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Generalized Anxiety Disorder: Between Neglect and an Epidemic

Starcevic, Vladan MD, PhD*; Portman, Michael E. DPhil, LISW-S; Beck, Aaron T. MD

The Journal of Nervous and Mental Disease: August 2012 - Volume 200 - Issue 8 - p 664–667
doi: 10.1097/NMD.0b013e318263f947
Original Articles

This article reviews the main issues associated with the concept and the diagnosis of generalized anxiety disorder (GAD) and examines the proposed DSM-5 diagnostic criteria for GAD. The lack of specific features, which is the primary issue for GAD, will not be addressed in DSM-5. The hallmark of the condition will remain pathological worry, although it also characterizes other disorders. Likewise, the proposed behavioral diagnostic criteria lack specificity for GAD, and it is not clear how these will be assessed. The proposed changes will lower the diagnostic threshold for GAD in DSM-5. Although this will not necessarily lead to a better recognition of GAD and an improvement in the perception of its relevance and clinical utility, many currently subthreshold cases will qualify for this diagnosis. The likely inclusion of many such “false-positives” will result in an artificial increase in the prevalence of GAD and will have further negative consequences.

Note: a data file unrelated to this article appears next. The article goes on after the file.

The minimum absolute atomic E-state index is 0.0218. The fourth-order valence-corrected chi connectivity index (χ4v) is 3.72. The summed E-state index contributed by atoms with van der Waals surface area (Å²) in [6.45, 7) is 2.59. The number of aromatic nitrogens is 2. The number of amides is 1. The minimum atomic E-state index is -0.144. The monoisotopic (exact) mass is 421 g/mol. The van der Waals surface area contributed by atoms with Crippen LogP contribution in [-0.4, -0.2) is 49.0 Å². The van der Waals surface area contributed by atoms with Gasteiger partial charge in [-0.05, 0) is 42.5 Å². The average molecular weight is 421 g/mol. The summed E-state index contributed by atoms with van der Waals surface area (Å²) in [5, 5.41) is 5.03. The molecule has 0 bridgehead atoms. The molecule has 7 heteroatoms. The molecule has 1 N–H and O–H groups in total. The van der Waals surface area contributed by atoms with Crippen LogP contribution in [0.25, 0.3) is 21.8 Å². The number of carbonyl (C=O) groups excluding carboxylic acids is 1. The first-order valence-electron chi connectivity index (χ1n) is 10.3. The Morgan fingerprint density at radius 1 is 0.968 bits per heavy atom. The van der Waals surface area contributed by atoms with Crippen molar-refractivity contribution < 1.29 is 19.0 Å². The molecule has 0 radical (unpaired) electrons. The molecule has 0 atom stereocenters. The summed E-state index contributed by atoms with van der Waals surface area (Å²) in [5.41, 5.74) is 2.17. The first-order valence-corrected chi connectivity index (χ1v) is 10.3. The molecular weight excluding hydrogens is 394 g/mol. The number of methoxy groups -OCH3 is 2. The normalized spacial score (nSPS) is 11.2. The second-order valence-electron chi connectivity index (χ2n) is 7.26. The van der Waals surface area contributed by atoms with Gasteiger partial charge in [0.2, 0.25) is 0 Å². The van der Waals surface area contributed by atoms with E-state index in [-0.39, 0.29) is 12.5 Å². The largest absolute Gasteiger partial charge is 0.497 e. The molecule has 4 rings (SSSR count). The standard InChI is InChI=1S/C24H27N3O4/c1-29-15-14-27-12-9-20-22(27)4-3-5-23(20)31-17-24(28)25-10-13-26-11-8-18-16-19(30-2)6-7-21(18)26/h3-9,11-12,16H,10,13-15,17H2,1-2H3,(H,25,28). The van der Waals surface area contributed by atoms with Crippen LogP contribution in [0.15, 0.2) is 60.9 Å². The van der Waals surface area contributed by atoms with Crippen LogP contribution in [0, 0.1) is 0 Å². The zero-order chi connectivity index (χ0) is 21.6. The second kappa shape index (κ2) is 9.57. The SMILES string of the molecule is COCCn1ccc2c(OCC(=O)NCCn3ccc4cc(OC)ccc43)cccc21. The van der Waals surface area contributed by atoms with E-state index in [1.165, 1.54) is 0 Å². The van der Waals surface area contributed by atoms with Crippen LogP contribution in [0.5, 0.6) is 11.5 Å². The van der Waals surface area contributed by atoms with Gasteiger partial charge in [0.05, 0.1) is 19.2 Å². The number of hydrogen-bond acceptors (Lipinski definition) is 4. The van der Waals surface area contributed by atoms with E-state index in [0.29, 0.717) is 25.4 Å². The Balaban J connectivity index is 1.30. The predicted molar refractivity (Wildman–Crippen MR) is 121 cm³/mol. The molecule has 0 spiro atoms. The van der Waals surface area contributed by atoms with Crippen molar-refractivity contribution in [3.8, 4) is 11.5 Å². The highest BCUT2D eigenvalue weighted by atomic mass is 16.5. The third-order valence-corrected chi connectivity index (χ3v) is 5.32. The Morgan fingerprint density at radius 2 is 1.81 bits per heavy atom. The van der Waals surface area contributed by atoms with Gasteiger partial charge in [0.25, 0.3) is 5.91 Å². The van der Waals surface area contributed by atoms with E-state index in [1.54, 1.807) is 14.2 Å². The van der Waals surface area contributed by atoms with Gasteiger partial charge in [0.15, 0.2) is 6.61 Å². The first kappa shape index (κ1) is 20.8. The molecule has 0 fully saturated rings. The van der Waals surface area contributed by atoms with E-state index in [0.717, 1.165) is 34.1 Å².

*University of Sydney, Sydney Medical School–Nepean, Discipline of Psychiatry, Sydney, NSW, Australia; †Private Practice, Jerusalem, Israel; and ‡University of Pennsylvania, Perelman School of Medicine, Philadelphia.

Send reprint requests to Vladan Starcevic, MD, PhD, Nepean Hospital, Department of Psychiatry, P.O. Box 63 Penrith NSW 2751, Australia. E-mail:

© 2012 Lippincott Williams & Wilkins, Inc.